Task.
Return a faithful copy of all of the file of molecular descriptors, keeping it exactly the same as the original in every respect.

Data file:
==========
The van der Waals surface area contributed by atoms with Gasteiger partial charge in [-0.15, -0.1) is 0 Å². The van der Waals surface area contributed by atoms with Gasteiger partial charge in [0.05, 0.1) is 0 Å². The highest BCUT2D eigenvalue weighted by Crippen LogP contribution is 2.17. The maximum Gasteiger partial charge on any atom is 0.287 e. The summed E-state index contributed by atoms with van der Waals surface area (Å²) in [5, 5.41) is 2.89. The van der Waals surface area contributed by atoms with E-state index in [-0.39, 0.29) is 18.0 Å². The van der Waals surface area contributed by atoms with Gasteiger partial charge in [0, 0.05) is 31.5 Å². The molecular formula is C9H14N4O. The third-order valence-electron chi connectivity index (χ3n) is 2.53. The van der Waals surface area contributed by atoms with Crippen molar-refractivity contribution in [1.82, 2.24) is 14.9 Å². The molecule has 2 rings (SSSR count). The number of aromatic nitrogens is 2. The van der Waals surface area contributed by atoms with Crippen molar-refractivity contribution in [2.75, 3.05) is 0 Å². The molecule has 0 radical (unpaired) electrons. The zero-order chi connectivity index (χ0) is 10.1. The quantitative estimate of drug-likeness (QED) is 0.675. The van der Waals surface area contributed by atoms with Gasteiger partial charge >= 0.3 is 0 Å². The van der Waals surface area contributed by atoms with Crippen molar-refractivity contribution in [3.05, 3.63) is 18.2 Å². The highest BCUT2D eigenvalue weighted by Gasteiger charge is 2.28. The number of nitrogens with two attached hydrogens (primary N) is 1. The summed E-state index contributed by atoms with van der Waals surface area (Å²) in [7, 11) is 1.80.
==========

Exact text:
The van der Waals surface area contributed by atoms with Gasteiger partial charge in [-0.15, -0.1) is 0 Å². The van der Waals surface area contributed by atoms with Gasteiger partial charge in [0.05, 0.1) is 0 Å². The highest BCUT2D eigenvalue weighted by Crippen LogP contribution is 2.17. The maximum Gasteiger partial charge on any atom is 0.287 e. The summed E-state index contributed by atoms with van der Waals surface area (Å²) in [5, 5.41) is 2.89. The van der Waals surface area contributed by atoms with E-state index in [-0.39, 0.29) is 18.0 Å². The van der Waals surface area contributed by atoms with Gasteiger partial charge in [0, 0.05) is 31.5 Å². The molecular formula is C9H14N4O. The third-order valence-electron chi connectivity index (χ3n) is 2.53. The van der Waals surface area contributed by atoms with Crippen molar-refractivity contribution in [1.82, 2.24) is 14.9 Å². The molecule has 2 rings (SSSR count). The number of aromatic nitrogens is 2. The van der Waals surface area contributed by atoms with Crippen molar-refractivity contribution in [2.75, 3.05) is 0 Å². The molecule has 0 radical (unpaired) electrons. The zero-order chi connectivity index (χ0) is 10.1. The quantitative estimate of drug-likeness (QED) is 0.675. The van der Waals surface area contributed by atoms with Gasteiger partial charge >= 0.3 is 0 Å². The van der Waals surface area contributed by atoms with Crippen molar-refractivity contribution in [3.05, 3.63) is 18.2 Å². The highest BCUT2D eigenvalue weighted by Gasteiger charge is 2.28. The number of nitrogens with two attached hydrogens (primary N) is 1. The summed E-state index contributed by atoms with van der Waals surface area (Å²) in [7, 11) is 1.80.